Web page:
According to the agreement, the Neighborhood Association would maintain plants and shrubs while the Village agreed to continue to mow and care for the lawn on the island.  The Village would also provide one new tree for the island and would water the entire space through Labor Day of 2009.  The licensing agreement was considered and approved by the Village Trustees at their June 9, 2009 meeting.

With the signed agreement in place, the work began.  The Village crews arrived to cut down the trees and grind the stumps and extensive tree roots.  Their next step was to turn over the soil and add a truckload of dirt to the mix.  In accordance with the plan, the group laid out the planting beds and with the assistance of the Village crews demarcated where the beds and lawns would lie.  In the process of turning over the soil, two large rocks were unearthed.  Rather than cart these away, the group decided to incorporate them into the garden beds where they provide interest to the plan.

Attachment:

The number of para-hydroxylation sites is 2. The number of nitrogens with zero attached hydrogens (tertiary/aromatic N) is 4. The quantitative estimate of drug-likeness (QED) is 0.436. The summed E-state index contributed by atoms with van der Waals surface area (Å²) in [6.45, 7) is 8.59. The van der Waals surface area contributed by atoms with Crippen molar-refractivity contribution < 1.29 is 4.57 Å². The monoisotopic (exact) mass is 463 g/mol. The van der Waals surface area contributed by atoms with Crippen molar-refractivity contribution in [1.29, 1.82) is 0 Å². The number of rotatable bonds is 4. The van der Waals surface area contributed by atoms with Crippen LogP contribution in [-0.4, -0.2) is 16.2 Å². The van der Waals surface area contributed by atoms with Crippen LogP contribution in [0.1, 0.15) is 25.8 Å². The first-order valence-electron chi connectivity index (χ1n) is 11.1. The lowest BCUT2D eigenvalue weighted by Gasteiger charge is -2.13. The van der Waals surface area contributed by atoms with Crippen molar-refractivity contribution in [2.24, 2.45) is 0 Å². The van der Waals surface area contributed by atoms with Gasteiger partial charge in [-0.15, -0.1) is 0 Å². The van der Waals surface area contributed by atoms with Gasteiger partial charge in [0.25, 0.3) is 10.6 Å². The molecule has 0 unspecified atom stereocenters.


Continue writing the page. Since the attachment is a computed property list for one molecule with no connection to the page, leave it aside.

With funds from both the Greenacres Association and the FOSP, the group set out to plant the island.  It was decided that a ring of junipers should circle the outer edge of the gardens as a hedge against snow, salt, and traffic. Perennials and annuals were purchased including sedum, coreopsis, lady’s mantle, lavender, salvia lantana and asters. In the hope of attracting butterflies and birds, butterfly weed and blueberry shrubs were included in the plant list.  Since the group had decided not to install a water line, native plants that could survive without regular watering were selected.